Chemists at Oregon State University (OSU) unexpectedly discovered a new, highly-durable, blue pigment this month — what may, in fact, be the “perfect blue.” OSU issued a statement: “Through much of recorded human history, people around the world have sought inorganic compounds that could be used to paint things blue, often with limited success…Cobalt blue, developed in France in the early 1800s, can be carcinogenic. Prussian blue can release cyanide. Other blue pigments are not stable when exposed to heat or acidic conditions.”
The OSU chemists combined manganese oxide (which appears black), with novel electronic compounds at the temperature of around 2,000 degrees Fahrenheit. As a result, solid crystals formed which contained manganese ions that absorbed only red and green wavelengths, leaving a blue light reflection.
After the manganese containing oxide cooled, the new blue color remained. White yttrium oxide and pale yellow idium oxide were added to stabilize the crystal structure after cooling—if the yttrium oxide and pale yellow idium oxide were not added to stabilize the crystal structure after cooling, the blue color would disappear or fade. Collaborating on the work were researchers in the Materials Department at the University of California/Santa Barbara. To read more about the discovery that would have made artist Yves Klein jealous, see the OSU press announcement.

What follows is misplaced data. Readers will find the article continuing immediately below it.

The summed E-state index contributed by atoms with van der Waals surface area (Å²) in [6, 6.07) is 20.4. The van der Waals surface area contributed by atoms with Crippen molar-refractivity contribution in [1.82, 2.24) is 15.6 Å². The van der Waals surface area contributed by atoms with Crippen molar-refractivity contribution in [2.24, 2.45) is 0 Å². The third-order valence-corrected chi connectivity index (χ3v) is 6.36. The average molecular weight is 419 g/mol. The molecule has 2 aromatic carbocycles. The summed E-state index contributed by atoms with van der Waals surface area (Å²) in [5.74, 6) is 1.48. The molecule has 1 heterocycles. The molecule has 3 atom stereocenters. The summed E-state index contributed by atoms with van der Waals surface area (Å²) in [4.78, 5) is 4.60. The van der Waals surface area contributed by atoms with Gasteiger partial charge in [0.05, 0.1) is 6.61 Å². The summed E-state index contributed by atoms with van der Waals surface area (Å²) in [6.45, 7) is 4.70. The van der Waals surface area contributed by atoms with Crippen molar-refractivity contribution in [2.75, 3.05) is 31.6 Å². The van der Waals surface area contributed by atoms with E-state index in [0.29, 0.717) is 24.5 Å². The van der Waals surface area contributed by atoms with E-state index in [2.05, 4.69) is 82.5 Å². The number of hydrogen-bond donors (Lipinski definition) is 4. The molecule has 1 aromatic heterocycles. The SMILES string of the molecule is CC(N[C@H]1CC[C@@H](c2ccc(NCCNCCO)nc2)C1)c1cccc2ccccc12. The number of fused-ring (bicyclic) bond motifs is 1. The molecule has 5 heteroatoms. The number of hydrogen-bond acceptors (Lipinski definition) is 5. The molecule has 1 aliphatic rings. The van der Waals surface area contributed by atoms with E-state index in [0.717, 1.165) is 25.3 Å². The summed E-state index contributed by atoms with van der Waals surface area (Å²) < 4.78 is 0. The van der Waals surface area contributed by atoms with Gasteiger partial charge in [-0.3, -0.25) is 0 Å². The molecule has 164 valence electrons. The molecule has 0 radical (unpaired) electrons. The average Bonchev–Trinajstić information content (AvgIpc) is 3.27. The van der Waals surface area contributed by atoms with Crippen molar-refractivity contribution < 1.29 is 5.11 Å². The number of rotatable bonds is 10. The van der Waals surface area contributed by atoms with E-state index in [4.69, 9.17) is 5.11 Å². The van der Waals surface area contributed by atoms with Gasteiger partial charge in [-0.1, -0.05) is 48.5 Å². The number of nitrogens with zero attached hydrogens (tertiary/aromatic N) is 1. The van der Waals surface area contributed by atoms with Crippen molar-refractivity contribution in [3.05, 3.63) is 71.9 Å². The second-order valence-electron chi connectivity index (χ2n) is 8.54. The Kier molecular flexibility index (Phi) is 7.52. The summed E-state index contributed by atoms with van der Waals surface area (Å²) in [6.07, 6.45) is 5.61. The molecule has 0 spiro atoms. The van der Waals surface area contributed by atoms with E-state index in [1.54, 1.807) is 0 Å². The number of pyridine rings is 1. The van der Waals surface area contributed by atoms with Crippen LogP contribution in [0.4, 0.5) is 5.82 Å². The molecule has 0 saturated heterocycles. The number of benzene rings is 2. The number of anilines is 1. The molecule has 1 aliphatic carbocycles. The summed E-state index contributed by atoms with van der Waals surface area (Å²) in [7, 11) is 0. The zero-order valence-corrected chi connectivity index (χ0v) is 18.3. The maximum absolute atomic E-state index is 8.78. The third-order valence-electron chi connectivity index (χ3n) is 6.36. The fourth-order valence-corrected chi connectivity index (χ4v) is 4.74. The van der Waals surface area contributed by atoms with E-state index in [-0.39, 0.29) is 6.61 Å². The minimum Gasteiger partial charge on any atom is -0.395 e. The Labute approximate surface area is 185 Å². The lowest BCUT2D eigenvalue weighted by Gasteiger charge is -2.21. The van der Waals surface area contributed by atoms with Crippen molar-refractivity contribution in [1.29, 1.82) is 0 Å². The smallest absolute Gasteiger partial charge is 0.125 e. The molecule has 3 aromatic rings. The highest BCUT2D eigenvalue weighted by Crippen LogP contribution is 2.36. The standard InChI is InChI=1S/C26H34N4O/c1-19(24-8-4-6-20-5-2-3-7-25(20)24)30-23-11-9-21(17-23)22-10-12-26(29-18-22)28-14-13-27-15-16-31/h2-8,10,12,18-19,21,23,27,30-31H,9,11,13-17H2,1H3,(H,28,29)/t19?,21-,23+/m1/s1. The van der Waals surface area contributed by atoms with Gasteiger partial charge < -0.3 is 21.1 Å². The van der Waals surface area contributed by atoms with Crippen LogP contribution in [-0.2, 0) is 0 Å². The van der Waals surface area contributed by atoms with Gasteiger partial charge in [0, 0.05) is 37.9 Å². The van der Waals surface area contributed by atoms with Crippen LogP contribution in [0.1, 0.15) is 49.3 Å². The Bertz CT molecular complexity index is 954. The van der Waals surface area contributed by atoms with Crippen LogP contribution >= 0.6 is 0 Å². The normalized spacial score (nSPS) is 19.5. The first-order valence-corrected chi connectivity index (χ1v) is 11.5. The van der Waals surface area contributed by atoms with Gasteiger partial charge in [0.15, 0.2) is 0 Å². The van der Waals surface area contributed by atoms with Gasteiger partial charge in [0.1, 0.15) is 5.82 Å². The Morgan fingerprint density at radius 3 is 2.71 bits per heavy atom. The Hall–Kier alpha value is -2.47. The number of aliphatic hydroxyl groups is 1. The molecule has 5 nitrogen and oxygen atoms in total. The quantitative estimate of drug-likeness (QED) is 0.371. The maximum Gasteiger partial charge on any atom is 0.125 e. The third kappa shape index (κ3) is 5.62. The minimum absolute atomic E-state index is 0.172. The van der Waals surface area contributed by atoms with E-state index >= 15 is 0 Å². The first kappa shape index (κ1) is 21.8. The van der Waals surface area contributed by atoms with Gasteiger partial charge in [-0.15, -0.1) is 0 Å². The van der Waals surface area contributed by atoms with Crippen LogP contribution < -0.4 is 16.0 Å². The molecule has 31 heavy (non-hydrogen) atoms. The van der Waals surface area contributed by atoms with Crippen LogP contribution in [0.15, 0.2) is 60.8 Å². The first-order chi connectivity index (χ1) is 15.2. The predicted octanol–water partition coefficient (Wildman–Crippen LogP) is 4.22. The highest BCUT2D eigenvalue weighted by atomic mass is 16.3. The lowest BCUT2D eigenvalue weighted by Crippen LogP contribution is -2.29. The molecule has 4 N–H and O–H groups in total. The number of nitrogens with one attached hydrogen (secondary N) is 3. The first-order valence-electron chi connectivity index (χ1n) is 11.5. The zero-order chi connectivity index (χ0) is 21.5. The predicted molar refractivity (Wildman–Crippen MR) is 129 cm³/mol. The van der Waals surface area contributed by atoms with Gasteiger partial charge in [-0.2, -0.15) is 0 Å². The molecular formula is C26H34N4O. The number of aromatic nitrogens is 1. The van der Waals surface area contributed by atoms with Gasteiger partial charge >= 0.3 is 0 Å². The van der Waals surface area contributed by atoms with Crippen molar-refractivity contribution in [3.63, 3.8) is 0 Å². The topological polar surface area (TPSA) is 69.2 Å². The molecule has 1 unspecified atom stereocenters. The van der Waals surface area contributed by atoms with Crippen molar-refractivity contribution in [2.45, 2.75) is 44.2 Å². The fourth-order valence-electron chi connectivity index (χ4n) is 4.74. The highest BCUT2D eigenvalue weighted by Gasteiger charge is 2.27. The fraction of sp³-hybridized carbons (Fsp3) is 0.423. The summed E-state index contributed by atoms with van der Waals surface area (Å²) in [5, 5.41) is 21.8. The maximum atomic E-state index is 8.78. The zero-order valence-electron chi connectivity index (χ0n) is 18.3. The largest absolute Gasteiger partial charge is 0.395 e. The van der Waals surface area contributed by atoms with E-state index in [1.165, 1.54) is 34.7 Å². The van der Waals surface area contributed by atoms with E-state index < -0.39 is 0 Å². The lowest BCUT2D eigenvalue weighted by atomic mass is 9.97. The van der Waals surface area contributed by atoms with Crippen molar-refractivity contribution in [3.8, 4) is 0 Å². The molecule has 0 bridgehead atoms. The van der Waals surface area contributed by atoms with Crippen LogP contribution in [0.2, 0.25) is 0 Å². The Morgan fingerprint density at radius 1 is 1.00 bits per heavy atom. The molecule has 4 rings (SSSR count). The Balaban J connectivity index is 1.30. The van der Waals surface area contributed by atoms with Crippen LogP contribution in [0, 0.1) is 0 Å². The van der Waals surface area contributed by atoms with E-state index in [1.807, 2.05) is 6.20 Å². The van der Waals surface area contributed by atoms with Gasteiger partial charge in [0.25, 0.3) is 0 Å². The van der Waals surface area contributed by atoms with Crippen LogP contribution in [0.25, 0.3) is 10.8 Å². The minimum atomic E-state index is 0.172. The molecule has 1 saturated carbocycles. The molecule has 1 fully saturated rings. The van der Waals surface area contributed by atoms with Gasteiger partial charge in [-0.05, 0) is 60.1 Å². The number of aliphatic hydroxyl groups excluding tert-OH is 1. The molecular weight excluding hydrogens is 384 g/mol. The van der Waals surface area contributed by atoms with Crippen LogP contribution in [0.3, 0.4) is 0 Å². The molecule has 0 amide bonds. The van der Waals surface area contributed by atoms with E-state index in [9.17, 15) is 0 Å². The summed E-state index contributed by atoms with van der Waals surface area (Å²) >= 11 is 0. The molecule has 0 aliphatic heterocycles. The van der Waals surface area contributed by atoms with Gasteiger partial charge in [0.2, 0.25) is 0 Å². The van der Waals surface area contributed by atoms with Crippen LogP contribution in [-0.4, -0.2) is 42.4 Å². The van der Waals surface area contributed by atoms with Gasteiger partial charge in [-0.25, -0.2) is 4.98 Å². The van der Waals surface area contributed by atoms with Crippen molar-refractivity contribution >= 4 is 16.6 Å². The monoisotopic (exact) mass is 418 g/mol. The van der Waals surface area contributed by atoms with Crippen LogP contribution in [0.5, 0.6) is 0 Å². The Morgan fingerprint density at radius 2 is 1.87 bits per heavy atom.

And, in tribute of this new blue tone, please enjoy this song, “Good Morning Blues” by the American Folk singer Huddle William Ledbetter, aka Lead Belly.
The image to the left was taken by Oregon State University Milton Harris Professor of Materials Science, Mas Subramanian.
Written by Angie Mah